Iron Requirement

Iron Requirement: Overview

A deficiency of iron can occur in the body for a variety of reasons, such as inadequate intake, poor absorption (for example chronic diarrhoea or malabsorption syndrome), increased iron demands (as in pregnancy) and abnormal loss of blood from the body (for example hookworm, gastric ulcers and frequent or excessive menstruation).  Anemia is the most common form of iron deficiency. Iron, a mineral, functions primarily as a carrier of oxygen in the body, both as a part of hemoglobin in the blood and of myoglobin in the muscles.

Iron is one of the most important trace elements required by the body and is widely distributed throughout it.  The total iron content of a person varies with age, sex, nutrition, and state of health.  Normal adult males are estimated to contain 4.5gm of iron.  It is an essential element for the formation of hemoglobin of red blood cells; about 60-70% of iron is contained in hemoglobin.  Muscle tissues contain about 3% of iron as myoglobin.  The body stores iron in the liver, spleen, kidneys and bone marrow as ferritin, hemosiderin and siderophilin.

Both iron and copper are involved in oxidation-reduction reactions, which in turn are responsible for energy production in the body.  Iron-containing protein is responsible for transport of oxygen from our lungs to different organs.  With out oxygen, none of the tissues can survive.

Causes and Development

Most people get enough iron in their diet, but chronic bleeding from any cause, such as menstruation, results in iron loss which may exceed intake, resulting in an additional requirement.  A shortage of iron is most commonly evidenced by iron-deficiency anemia.  However, body stores of iron must be significantly depleted before anemia begins to develop.

Signs, symptoms & indicators of Iron Requirement:

Symptoms - Food - Preferences

Afternoon coffee/sugar craving may be a sign or symptom of Iron Requirement Afternoon coffee/sugar craving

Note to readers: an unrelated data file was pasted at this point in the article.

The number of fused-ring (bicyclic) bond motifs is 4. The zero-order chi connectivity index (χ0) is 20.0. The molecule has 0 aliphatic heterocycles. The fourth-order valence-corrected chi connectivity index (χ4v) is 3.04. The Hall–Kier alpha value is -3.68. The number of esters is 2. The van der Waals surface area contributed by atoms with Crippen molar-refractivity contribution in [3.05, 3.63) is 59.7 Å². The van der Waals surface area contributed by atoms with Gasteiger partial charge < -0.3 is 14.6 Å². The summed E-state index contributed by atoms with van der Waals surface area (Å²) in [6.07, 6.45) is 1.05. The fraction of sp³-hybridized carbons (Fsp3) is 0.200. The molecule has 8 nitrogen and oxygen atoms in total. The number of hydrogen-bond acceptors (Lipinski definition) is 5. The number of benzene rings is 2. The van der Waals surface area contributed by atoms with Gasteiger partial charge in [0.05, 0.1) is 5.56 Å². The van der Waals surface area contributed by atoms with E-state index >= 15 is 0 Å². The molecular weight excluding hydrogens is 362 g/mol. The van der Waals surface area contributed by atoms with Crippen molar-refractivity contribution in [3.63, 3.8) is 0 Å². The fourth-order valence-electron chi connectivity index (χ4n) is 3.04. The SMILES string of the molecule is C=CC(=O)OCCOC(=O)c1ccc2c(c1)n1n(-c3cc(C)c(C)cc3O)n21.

Craving coffee or tea can indicate a need for iron.

Symptoms - General

Symptoms - Head - Mouth/Oral

Symptoms - Nails

Upward-curving fingernails is a sign or symptom of Iron Requirement Upward-curving fingernails

Low iron stores are the most common cause of anemia, but this condition is the last stage of iron deficiency.  Earlier signs of iron deficiency include spoon-shaped nails, fatigue, and poor immune function.

Brittle fingernails may be a sign or symptom of Iron Requirement Brittle fingernails

A deficiency of essential nutrients and minerals such as iron, zinc, vitamins and calcium can cause the nails to become weak.

Conditions that suggest Iron Requirement:

Circulation

Immunity

Infections

Canker Sores (Aphthous Ulcers) may suggest Iron Requirement Canker Sores (Aphthous Ulcers)

Vitamin B12, folate, zinc and iron have been shown to be effective in up to 60% of patients with canker sores when such a vitamin or mineral deficiency has been documented.  [Dermatologic Clinics 1996:14, pp.243-256, British Dental Journal 1985:159, pp.361-367]

Musculo-Skeletal

Restless Leg Syndrome often suggests Iron Requirement Restless Leg Syndrome

Iron deficiency (specifically blood ferritin below 50 mcg/L) accounts for 20% of all cases of RLS.  A 2007 study observed RLS features in 34% of patients having iron deficiency as compared to 6% of controls.

Skin-Hair-Nails

Male Hair Loss may suggest Iron Requirement Male Hair Loss

Iron deficiency anemia can in some cases contribute to hair loss.

Female Hair Loss may suggest Iron Requirement Female Hair Loss

Iron deficiency anemia can in some cases contribute to hair loss.

Risk factors for Iron Requirement:

Reproductive

Menorrhagia (Heavy Periods) often increases risk of Iron Requirement Menorrhagia (Heavy Periods)

Chronic iron deficiency can be a cause of menorrhagia, creating a cycle of more blood loss (iron loss) making the condition worse.

Supplements and Medications

(Past) H2-blocker antacid use often increases risk of Iron Requirement (Past) H2-blocker antacid use

By reducing stomach acid levels, H2 blockers might interfere with the absorption of iron, zinc, and perhaps other minerals.

Symptoms - Food - Beverages

(High) coffee consumption may increase risk of Iron Requirement (High) coffee consumption

Research has shown that drinking coffee causes a significant loss of several vitamins and minerals, including vitamins B and C, calcium, iron, and zinc.

Iron Requirement can lead to:

Nutrients

Recommendations for Iron Requirement:

Diet

Caffeine/Coffee Avoidance may help with Iron Requirement Caffeine/Coffee Avoidance

Research has shown that drinking coffee causes a significant loss of several vitamins and minerals, including vitamins B and C, calcium, iron, and zinc.

Mineral

KEY

Weak or unproven link: may be a sign or symptom of; may suggest; may increase risk of
Weak or unproven link:
may be a sign or symptom of; may suggest; may increase risk of
Strong or generally accepted link: is often a sign or symptom of; often suggests; often increases risk of; often leads to
Strong or generally accepted link:
is often a sign or symptom of; often suggests; often increases risk of; often leads to
Definite or direct link: is a sign or symptom of; strongly suggests
Definite or direct link:
is a sign or symptom of; strongly suggests
May be useful: may help with
May be useful:
may help with
Very useful: is highly recommended for
Very useful:
is highly recommended for